Panasonic New Integrated IR Camera ReviewedBy Ethan Ace, Published on Apr 10, 2012
Panasonic is the latest manufacturer to jump on the built-in IR bandwagon with the introduction of the WV-SW316L outdoor camera. This camera promises improved nighttime performance without the additional expense and complexity of external illuminators. In this update, we look at this new model's features and compare to competitors Sony and Axis.
The WV-SW316L [link no longer available] is a a pre-packaged box camera (IP66 housing/sunshield/camera in one), with the following features:
- 1/3" MOS image sensor.
- 3.1-10mm varifocal lens.
- True day/night with mechanical IR cut filter.
- Built-in IR LEDs with specified range of 15m (~50'), dynamically adjust based on object distance from the camera, to avoid overexposure of subjects.
- High profile H.264 as well as MJPEG, MPEG-4.
- 30 FPS specified at maximum resolution, 1.3MP (1280 x 960).
The WV-SW316L will be available Q2 2012, with an MSRP of $1,690, and an estimated street price around $1,200, based on available models' MSRP and online pricing. The following image illustrates the camera's all-in-one construction and IR LEDs:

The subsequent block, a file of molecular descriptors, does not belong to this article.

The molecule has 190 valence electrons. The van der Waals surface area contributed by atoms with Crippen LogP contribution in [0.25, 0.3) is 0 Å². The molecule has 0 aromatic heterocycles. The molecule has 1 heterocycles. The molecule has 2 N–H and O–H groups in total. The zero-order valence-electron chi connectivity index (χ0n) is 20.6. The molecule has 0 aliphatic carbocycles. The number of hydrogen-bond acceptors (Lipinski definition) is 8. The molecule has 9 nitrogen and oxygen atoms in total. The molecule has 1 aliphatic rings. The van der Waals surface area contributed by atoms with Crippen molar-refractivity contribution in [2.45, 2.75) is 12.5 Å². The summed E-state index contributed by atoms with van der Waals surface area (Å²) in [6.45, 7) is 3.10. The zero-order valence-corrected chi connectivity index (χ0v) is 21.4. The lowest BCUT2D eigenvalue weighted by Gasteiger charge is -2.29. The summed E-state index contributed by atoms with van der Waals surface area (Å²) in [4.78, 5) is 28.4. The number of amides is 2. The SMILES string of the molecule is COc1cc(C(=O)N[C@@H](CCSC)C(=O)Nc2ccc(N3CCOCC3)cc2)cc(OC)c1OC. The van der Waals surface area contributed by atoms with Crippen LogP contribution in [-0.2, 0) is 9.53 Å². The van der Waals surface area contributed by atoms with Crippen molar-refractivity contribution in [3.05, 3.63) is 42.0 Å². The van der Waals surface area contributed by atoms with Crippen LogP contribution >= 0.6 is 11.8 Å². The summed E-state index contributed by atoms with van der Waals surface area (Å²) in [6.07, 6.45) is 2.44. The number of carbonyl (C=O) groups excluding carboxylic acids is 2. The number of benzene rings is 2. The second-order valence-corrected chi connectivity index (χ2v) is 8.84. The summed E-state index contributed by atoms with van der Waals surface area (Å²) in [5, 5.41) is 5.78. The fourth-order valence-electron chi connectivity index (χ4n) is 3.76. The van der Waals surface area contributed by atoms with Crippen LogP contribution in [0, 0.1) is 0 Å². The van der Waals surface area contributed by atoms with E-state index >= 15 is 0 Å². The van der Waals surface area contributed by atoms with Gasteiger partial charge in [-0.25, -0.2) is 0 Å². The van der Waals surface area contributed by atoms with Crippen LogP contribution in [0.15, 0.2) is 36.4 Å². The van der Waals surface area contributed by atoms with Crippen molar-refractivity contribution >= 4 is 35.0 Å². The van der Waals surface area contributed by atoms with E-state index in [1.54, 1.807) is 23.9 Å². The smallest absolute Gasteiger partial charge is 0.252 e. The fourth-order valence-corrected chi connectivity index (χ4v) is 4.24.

The SW316L is a catch-up release for Panasonic. Other major manufacturers, such as Sony, Arecont, and most recently, Axis, have each released a range of models with built-in IR illuminators, in either dome or bullet form factors, versus Panasonic's single model. Like Panasonic, both Sony and Axis's models feature "smart" IR, which adjusts as subjects move toward or away from the camera. Axis also allows for adjustment of the IR coverage pattern to match the set field of view. Sony, Arecont, and Panasonic do not offer this.
This video demonstrates the dynamic adjustment of the IR illuminator:
The WV-SW316l's pricing places it in the same range as the Sony SNC-CH180, around $1,200 online, and above Arecont's AV1325IR bullet and Axis' new P series -L model domes, $800 and $950, respectively. Both Panasonic and Sony specify that their models feature WDR capability, however. Panasonic's use of H.264 high profile may also provide modest bandwidth and storage savings.
While built-in IR illuminators may be useful in some instances, users should beware of two common issues which make them less than perfect for all applications:
- Overstatement of range: As we've found in our testing, manufacturers commonly overstate IR illuminator range. In some cases, range is as little as 50% of specifications. Users should be aware of this before counting on illuminators to fill the camera's field of view.
- Short range: Relative to external illuminators, built-in IR provides limited range. External illuminators may provide hundreds of feet of range across a wide field of view, though at a higher price, normally hundreds of dollars.